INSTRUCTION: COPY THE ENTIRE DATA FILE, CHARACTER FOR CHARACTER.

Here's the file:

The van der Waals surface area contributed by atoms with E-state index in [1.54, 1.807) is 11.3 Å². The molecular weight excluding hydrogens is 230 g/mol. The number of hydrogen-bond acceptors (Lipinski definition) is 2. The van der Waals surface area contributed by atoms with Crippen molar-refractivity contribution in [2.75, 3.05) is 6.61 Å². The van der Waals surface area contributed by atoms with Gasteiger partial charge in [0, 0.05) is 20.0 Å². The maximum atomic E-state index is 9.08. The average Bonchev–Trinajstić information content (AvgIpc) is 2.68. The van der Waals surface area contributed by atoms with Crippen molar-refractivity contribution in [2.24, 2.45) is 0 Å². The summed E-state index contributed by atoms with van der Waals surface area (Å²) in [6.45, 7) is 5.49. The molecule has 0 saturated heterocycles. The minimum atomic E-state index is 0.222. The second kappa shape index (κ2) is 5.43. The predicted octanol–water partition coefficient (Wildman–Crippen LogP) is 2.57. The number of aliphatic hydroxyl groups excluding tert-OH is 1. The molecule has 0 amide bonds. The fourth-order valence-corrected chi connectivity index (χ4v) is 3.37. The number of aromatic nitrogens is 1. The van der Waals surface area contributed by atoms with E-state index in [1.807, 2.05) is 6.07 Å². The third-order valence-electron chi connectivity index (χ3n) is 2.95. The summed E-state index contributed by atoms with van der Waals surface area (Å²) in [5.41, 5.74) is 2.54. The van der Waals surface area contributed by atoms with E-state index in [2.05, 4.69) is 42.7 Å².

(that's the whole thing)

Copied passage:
The van der Waals surface area contributed by atoms with E-state index in [1.54, 1.807) is 11.3 Å². The molecular weight excluding hydrogens is 230 g/mol. The number of hydrogen-bond acceptors (Lipinski definition) is 2. The van der Waals surface area contributed by atoms with Crippen molar-refractivity contribution in [2.75, 3.05) is 6.61 Å². The van der Waals surface area contributed by atoms with Gasteiger partial charge in [0, 0.05) is 20.0 Å². The maximum atomic E-state index is 9.08. The average Bonchev–Trinajstić information content (AvgIpc) is 2.68. The van der Waals surface area contributed by atoms with Crippen molar-refractivity contribution in [2.24, 2.45) is 0 Å². The summed E-state index contributed by atoms with van der Waals surface area (Å²) in [6.45, 7) is 5.49. The molecule has 0 saturated heterocycles. The minimum atomic E-state index is 0.222. The second kappa shape index (κ2) is 5.43. The predicted octanol–water partition coefficient (Wildman–Crippen LogP) is 2.57. The number of aliphatic hydroxyl groups excluding tert-OH is 1. The molecule has 0 amide bonds. The fourth-order valence-corrected chi connectivity index (χ4v) is 3.37. The number of aromatic nitrogens is 1. The van der Waals surface area contributed by atoms with E-state index in [1.807, 2.05) is 6.07 Å². The third-order valence-electron chi connectivity index (χ3n) is 2.95. The summed E-state index contributed by atoms with van der Waals surface area (Å²) in [5.41, 5.74) is 2.54. The van der Waals surface area contributed by atoms with E-state index in [2.05, 4.69) is 42.7 Å².